I had won the town championships.
I had won the county championships.
I was going to the finals.
I’m a swimmer—A backstroke swimmer.
My parents had their sabbatical when I was in second grade, and my brother in preschool. We moved to Kinnitty, Offaly, in Ireland. Kinnitty was a small town, less than a kilometer. At my new school, we made friends almost immediately, and loved it there. It challenged us, and we learned fast. In preschool, my brother’s grade, the students were expected to write in cursive, and were given an hour of homework each night.
After a few weeks, my family heard about a swimming club, and we signed me up right away. I loved to swim, and was good at it, too.
At swimming club, we worked hard to improve our endurance. We did lots of swimming at a time, and had short breaks. One of our coaches, my favorite, was Patty. Coach Patty. But it was hard.
My mother said that swimming club made me tired, and told me that I would have to take a break for a while. I didn’t want to admit it, but I agreed with Mom.
It had been a while since I had been to swimming club, and I had begged and pleaded, again and again—until finally my mother gave in.
We arrived at the pool, and the woman behind the desk greeted us. She peered over the top of her rectangular glasses and recognition flooded her face. We smiled back.
“Why hello!” she chirped, “Haven’t seen you two in much too long! How are you faring?”
“Fine, fine!” my mom replied, “I finally gave in to Maggie’s pleading—mind her she’s been missing swim club a lot!”
“Yes well,” she said in her thick Irish accent, “the dear lassie ready for the big day? From what I heard, she’s way past her age group swimming expectations—but then again she does have some pretty tough competition!”
My mother and I were flabbergasted! We exchanged puzzled glances.
“Um . . . What do you mean ‘Ready for the Big Day?’” I asked tentatively.
“You didn’t know? The competition!” the lady exclaimed, “Every girl and boy in this swimming club, at Birr’s Aquatic Center, is put into groups based on age and gender. They have races in both backstroke, and freestyle, and, based on how fast you are, they choose one person from each age group to represent them in the county championships. If you win that, you get to compete in the national championships, and will represent Offaly for your age group. Like I said, from what I’ve heard, you’ve surprised the coaches with your talent. But you do have some fierce competition!”
She took a big breath, and then said, “you up for it?”
I was overcome, overwhelmed, and surprised, “Er, well, I—I guess?” I said weakly.
“OK then . . . let’s get off to the cubby rooms. Thank you, Miss!” My mom exclaimed hastily.
We got into the cubby room, unlocked my locker, and deposited my stuff, leaving my racing suit, and swimming cap. We locked ourselves into a dressing stall and I undressed and changed into my suit. I took long, slow breaths, squeezing my eyes shut, as my mother did my hair into a bun and put the cap over it. My heart beat faster, and more vigorously, and I could feel the uneven beats down to my toes.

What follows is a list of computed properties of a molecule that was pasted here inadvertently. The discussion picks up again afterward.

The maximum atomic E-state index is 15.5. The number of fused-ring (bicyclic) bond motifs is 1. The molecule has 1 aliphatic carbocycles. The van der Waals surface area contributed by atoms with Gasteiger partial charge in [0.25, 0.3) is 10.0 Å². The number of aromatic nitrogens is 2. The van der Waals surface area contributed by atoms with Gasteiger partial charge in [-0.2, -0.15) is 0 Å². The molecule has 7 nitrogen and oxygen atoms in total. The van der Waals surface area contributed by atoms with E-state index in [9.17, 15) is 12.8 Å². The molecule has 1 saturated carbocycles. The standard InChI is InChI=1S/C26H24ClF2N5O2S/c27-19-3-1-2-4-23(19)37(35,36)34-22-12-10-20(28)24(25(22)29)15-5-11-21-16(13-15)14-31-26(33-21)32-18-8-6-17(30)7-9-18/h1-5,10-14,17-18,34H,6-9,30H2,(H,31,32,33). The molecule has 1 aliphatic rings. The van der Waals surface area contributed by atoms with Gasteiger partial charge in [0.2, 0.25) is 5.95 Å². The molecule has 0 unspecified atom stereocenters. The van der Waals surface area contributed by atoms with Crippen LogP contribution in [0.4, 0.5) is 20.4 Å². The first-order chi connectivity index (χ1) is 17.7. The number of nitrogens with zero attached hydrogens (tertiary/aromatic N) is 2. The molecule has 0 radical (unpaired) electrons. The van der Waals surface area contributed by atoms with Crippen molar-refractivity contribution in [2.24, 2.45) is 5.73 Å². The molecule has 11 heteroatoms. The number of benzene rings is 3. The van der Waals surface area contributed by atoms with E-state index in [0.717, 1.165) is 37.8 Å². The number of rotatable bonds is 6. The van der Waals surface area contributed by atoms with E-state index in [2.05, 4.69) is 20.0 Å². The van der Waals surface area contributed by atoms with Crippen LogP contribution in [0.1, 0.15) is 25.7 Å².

“You OK?” My mom asked worriedly, “I know you’ll be nervous, but you look unwell.”
“No, I’m fine, but I’ve had this, like, sudden feeling that I need to win. I honestly don’t know why.” I said. It was true.
“Oh, well, that’s understandable.” My mom said reassuringly.
She straightened my cap.
“Ready?” Mom smiled down at me.
“Yep!” I said, sounding more confident than I felt.
We walked into the pool area and my mom kissed me on the forehead.
“Good luck!” She said encouragingly.
And she gently pushed me out toward the pool. She walked off and settled on the bleachers next to some other parents. I tentatively walked over to my coach, Coach Patty, and my swimming teammates and I huddled around the coach. He welcomed me and then said:
“You are to dive in when I blow the whistle, swim your hardest one length. You’ll be ranked in places: First with the best time, and so on. Remember all of your coaching that we’ve been working on throughout the year. You’ll do that twice, first with freestyle, second with backstroke. You’ll have a small water break between. Sit in that corner, and we’ll divide you into age/gender groups.
We did as we were told and strolled over to the wall, slumping against it. I exchanged anxious looks with my teammates.
“OK,” our coach said, “for 5-7 girls: Emily Rhenswhiff, Willow Jackson, Mary Carillis, and Jacklin Roder.”
The girls came up as the coach called their names. He gently directed the group of frightened looking, wide-eyed girls to one side of him.
“Now,” he said to the group again, “for 5-7 boys, Roger Doane, Jamie Culligan, Connor Clark, and Darragh Rob.”
He directed the boys to the other side of him. Now all 5-7 boys and girls stood in a neat line on either side of him.
“The 5-7 girls’ race will begin momentarily!” He said into a megaphone so that everyone, including the parents, could hear. “I will now sort the rest of you into age groups!” He said to us, quietly.
After he had sorted us into age groups, the 5-7 girls’ race had finished, and the 5-7 boys were taking their places, and preparing to dive.
It made me sick to my stomach to watch, and I already wasn’t feeling my best. I concentrated hard on sipping water, and taking long, slow breaths.
After about two minutes Coach Patty called our group over. I exchanged queasy glances to my teammates and competitors.
The next thing I knew, I was standing at the end of my diving stand, knees trembling and about to buckle, waiting for the whistle. I looked down my lane. It looked like it stretched on for eternity. And then I had three seconds to get ready.
“3, 2, 1, GO!”
And I dived….
To be continued…